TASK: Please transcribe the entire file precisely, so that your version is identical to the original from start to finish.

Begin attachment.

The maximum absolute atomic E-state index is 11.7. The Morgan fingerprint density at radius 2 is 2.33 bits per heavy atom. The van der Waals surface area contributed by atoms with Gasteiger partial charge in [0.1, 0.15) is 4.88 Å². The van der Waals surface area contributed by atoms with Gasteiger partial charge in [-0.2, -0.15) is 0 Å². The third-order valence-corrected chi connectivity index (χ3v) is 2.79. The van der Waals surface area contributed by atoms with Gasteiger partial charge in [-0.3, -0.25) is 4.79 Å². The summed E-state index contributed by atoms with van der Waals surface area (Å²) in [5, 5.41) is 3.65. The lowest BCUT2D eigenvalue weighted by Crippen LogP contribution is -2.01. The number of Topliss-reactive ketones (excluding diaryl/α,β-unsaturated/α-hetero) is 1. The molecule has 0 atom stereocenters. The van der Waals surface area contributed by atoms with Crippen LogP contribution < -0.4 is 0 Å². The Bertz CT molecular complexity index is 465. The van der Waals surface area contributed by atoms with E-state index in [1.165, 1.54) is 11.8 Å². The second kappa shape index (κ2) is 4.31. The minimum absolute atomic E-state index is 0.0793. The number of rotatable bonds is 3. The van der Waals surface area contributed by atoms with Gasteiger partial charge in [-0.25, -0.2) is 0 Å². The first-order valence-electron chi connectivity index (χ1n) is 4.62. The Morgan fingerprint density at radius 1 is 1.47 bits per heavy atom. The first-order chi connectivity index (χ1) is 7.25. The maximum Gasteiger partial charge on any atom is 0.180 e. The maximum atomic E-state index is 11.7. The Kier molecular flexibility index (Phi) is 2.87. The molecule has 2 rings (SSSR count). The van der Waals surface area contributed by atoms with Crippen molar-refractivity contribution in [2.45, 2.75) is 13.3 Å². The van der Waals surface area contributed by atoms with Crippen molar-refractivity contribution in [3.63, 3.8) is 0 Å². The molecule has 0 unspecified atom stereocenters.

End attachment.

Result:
The maximum absolute atomic E-state index is 11.7. The Morgan fingerprint density at radius 2 is 2.33 bits per heavy atom. The van der Waals surface area contributed by atoms with Gasteiger partial charge in [0.1, 0.15) is 4.88 Å². The van der Waals surface area contributed by atoms with Gasteiger partial charge in [-0.2, -0.15) is 0 Å². The third-order valence-corrected chi connectivity index (χ3v) is 2.79. The van der Waals surface area contributed by atoms with Gasteiger partial charge in [-0.3, -0.25) is 4.79 Å². The summed E-state index contributed by atoms with van der Waals surface area (Å²) in [5, 5.41) is 3.65. The lowest BCUT2D eigenvalue weighted by Crippen LogP contribution is -2.01. The number of Topliss-reactive ketones (excluding diaryl/α,β-unsaturated/α-hetero) is 1. The molecule has 0 atom stereocenters. The van der Waals surface area contributed by atoms with Crippen LogP contribution < -0.4 is 0 Å². The Bertz CT molecular complexity index is 465. The van der Waals surface area contributed by atoms with E-state index in [1.165, 1.54) is 11.8 Å². The second kappa shape index (κ2) is 4.31. The minimum absolute atomic E-state index is 0.0793. The number of rotatable bonds is 3. The van der Waals surface area contributed by atoms with Gasteiger partial charge in [-0.25, -0.2) is 0 Å². The first-order valence-electron chi connectivity index (χ1n) is 4.62. The Morgan fingerprint density at radius 1 is 1.47 bits per heavy atom. The first-order chi connectivity index (χ1) is 7.25. The maximum Gasteiger partial charge on any atom is 0.180 e. The maximum atomic E-state index is 11.7. The Kier molecular flexibility index (Phi) is 2.87. The molecule has 2 rings (SSSR count). The van der Waals surface area contributed by atoms with Crippen molar-refractivity contribution in [2.45, 2.75) is 13.3 Å². The van der Waals surface area contributed by atoms with Crippen molar-refractivity contribution in [3.63, 3.8) is 0 Å². The molecule has 0 unspecified atom stereocenters.